Who is your favorite author?

As a lifelong reader, my list of favorite authors would probably top 100. But, if forced, my favorite historians would include David McCullough, Hampton Sides, T.J. Stiles, Eric Larson, Diane Preston, Iris Chang, Barbara Tuchman, Lloyd Lewis, Francis Parkman, William Manchester and Bruce Catton.

LINCOLN’S BOLD LION IS AVAILABLE AT WWW.CASEMATEPUBLISHERS.COM and everywhere fine books are sold.

Ed and Cathy Gilbert awarded Presidential Service Center’s Distinguished Service Medal

Casemate is proud to announce that authors Ed and Cathy Gilbert were recently awarded the Presidential Service Center’s Distinguished Service Medal.

Presidential Service began with the American military, in the late 1700’s, as military aides and other positions.  In the 1880’s The US Navy requested of President Rutherford B. Hayes, to open a “mess,” (or restaurant) which is now known as the White House Staff Mess. It features restaurant service and thousands of take-out meals daily with close to 75 US Navy chefs.  The Navy chefs shop, cook, travel with and protect the Presidency.  The Presidential Service Center™ is presently in a five-year feasibility and research study phase, that began in 2010.  It is housed with the existing, and highly successful, Presidential Culinary Museum®. It remains interactive (under agreement) with The Official Society of World Chefs in Friendship since request in 1994.  Their aim being to foster care and kindness amongst countries of the world visiting the American White House and Camp David.  To interact with our Presidential Service Badge (PSB) authorized, serial numbered members – please contact us at 001 (704) 937-2940. The museum is open seven days per week for tours and bus groups.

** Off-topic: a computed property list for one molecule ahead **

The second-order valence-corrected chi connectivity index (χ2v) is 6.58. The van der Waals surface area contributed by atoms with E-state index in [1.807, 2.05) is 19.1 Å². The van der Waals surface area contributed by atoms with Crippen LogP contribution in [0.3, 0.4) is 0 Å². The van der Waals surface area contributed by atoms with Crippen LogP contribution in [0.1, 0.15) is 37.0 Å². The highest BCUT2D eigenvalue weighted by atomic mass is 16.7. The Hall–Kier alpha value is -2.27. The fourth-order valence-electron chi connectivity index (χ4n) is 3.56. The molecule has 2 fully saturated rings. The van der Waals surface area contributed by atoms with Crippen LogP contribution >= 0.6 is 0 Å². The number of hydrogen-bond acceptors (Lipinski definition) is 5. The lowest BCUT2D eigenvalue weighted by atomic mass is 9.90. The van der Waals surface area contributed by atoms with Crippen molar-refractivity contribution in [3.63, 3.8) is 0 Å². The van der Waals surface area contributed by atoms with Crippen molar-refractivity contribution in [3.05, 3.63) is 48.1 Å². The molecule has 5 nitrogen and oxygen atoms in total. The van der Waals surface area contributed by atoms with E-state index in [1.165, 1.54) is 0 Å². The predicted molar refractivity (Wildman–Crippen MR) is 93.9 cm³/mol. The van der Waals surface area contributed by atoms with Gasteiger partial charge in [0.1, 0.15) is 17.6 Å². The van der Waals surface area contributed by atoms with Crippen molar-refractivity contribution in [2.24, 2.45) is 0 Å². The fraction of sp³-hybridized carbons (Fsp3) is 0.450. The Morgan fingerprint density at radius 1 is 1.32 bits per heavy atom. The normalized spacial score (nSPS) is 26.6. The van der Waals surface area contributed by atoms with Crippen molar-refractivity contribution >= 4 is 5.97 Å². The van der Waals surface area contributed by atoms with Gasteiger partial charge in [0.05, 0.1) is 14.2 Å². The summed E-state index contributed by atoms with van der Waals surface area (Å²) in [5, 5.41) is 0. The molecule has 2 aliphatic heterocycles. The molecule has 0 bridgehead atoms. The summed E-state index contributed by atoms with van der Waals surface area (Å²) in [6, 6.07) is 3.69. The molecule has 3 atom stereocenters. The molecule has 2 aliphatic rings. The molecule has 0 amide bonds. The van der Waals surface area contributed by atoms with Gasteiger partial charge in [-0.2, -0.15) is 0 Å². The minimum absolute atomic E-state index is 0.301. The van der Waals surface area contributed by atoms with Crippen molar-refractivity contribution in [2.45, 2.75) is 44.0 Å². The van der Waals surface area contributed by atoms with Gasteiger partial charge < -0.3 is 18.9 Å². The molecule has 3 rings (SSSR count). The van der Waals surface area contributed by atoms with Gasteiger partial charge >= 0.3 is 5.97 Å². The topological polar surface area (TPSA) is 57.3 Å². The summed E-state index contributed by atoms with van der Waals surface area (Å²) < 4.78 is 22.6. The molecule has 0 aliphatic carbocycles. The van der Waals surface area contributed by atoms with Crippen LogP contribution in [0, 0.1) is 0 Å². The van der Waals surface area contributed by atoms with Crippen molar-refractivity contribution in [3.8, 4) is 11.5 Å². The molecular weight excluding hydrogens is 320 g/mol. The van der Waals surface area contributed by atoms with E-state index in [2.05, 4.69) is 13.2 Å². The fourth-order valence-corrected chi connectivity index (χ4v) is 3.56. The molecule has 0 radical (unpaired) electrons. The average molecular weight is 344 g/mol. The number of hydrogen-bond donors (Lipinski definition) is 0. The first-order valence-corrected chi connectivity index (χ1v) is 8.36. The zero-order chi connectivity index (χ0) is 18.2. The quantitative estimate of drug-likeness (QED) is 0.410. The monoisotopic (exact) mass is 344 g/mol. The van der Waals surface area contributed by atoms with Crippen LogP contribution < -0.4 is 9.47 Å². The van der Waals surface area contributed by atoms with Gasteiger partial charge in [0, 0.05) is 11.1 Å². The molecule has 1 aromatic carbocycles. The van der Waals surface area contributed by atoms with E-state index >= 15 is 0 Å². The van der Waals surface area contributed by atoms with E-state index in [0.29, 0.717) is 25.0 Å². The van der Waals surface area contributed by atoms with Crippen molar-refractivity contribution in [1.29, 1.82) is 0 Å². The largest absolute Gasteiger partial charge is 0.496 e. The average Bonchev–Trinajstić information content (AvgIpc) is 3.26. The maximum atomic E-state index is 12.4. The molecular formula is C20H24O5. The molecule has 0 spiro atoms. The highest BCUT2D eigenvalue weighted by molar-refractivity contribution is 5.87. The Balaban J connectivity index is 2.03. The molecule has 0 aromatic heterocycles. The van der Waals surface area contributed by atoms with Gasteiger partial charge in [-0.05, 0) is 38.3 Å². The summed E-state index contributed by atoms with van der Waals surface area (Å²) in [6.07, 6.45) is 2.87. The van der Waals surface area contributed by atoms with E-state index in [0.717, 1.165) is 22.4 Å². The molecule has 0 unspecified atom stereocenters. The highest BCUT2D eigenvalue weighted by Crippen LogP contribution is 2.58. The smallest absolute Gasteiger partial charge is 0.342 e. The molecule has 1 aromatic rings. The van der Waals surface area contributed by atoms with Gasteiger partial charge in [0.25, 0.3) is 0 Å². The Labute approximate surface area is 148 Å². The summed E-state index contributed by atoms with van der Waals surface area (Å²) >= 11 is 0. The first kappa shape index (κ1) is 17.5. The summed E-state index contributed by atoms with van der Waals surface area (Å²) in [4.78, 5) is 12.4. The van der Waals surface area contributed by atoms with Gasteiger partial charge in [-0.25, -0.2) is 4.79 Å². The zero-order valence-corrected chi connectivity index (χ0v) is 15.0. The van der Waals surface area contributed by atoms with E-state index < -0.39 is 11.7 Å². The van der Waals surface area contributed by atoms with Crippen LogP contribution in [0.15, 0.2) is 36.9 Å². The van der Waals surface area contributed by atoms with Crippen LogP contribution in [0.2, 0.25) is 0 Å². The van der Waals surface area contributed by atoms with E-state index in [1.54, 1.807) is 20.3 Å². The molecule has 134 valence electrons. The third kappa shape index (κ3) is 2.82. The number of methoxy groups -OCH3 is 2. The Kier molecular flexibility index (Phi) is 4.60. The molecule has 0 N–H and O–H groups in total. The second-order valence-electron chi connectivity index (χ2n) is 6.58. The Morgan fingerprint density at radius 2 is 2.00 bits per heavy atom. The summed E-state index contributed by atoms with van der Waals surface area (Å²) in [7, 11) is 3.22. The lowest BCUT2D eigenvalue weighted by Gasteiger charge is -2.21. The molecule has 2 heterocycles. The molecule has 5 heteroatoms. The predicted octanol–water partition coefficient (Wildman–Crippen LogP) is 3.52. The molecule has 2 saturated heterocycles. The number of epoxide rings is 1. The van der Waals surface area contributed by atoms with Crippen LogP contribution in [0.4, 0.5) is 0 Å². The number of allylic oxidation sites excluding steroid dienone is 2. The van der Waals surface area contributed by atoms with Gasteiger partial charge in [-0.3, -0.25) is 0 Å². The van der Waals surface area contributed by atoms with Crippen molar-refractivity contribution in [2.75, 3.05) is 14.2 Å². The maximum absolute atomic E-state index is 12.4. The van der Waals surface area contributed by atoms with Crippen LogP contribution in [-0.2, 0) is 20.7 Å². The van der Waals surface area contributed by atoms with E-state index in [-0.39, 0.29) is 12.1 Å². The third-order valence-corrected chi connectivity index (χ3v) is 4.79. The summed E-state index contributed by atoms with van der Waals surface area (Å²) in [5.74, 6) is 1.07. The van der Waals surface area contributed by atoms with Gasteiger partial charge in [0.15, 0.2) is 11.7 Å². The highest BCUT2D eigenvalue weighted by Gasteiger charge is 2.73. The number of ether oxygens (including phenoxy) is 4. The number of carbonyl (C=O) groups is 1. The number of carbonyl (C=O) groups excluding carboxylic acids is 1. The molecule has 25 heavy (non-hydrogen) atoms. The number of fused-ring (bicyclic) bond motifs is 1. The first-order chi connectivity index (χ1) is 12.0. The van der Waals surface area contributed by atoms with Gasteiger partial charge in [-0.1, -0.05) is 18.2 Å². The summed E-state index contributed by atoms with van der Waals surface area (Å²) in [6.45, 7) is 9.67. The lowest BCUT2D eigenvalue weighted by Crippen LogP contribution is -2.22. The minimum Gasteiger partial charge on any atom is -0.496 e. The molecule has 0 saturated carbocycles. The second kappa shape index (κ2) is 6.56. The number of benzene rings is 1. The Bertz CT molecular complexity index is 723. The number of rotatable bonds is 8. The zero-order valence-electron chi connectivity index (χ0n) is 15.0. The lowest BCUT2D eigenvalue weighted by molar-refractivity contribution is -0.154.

In 2008 a new, gold Presidential Service Center (PSC) Distinguished Service Medal (DSM) was discussed, reviewed and authorized for complete payment under private funds forwarded from 14592 badge holder and member Martin CJ Mongiello. Discussion ensued in 2008/9 with a sample idea commissioned in 2010. During the years of 2010 and 2011, the program was sent to feasibility and research with possible adoption, was rejected and eventually suspended for further design. In 2012, Mr. Mongiello received guidance from former Presidential aides that visited the museum in 2013 with former Presidential Security Detail member (USMC) Travis McVey. The medal moved forward in 2013 under new design and was authorized for striking to showcase a font of knowledge, lit with flame, bearing present status and ongoing service to better society. Encased in a traditional wreath with a circular design of continuity, the medal is awarded to those serving to make society better and subject to revocation and stripping of award (droit moral) based on behavior standards. Each award winner agrees to their good conduct in the future as it would reflect on our members center and association.

The numeral system to be used was offered in 2014 beginning with 1776, a year well-known amongst Americans, as significant and noteworthy for service to our country.